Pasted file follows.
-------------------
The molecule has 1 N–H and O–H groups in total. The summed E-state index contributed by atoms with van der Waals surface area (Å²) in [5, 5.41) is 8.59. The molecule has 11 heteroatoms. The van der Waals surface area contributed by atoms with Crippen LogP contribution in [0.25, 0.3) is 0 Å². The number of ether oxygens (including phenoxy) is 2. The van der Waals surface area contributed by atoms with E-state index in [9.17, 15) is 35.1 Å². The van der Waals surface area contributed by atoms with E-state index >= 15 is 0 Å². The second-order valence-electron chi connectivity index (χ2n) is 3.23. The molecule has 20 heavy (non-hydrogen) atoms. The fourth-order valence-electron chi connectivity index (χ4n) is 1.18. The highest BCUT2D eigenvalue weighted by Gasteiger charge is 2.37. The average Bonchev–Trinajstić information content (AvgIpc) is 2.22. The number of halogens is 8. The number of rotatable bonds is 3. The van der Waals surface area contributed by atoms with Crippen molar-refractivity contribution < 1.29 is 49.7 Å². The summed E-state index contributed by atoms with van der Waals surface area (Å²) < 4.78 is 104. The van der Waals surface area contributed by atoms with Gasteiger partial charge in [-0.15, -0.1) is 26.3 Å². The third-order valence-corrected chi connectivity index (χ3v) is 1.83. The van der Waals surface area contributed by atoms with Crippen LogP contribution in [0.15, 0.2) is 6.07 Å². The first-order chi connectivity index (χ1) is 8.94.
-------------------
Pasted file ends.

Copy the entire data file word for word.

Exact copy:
The molecule has 1 N–H and O–H groups in total. The summed E-state index contributed by atoms with van der Waals surface area (Å²) in [5, 5.41) is 8.59. The molecule has 11 heteroatoms. The van der Waals surface area contributed by atoms with Crippen LogP contribution in [0.25, 0.3) is 0 Å². The number of ether oxygens (including phenoxy) is 2. The van der Waals surface area contributed by atoms with E-state index in [9.17, 15) is 35.1 Å². The van der Waals surface area contributed by atoms with E-state index >= 15 is 0 Å². The second-order valence-electron chi connectivity index (χ2n) is 3.23. The molecule has 20 heavy (non-hydrogen) atoms. The fourth-order valence-electron chi connectivity index (χ4n) is 1.18. The highest BCUT2D eigenvalue weighted by Gasteiger charge is 2.37. The average Bonchev–Trinajstić information content (AvgIpc) is 2.22. The number of halogens is 8. The number of rotatable bonds is 3. The van der Waals surface area contributed by atoms with Crippen molar-refractivity contribution < 1.29 is 49.7 Å². The summed E-state index contributed by atoms with van der Waals surface area (Å²) < 4.78 is 104. The van der Waals surface area contributed by atoms with Gasteiger partial charge in [-0.15, -0.1) is 26.3 Å². The third-order valence-corrected chi connectivity index (χ3v) is 1.83. The van der Waals surface area contributed by atoms with Crippen LogP contribution in [0.15, 0.2) is 6.07 Å². The first-order chi connectivity index (χ1) is 8.94.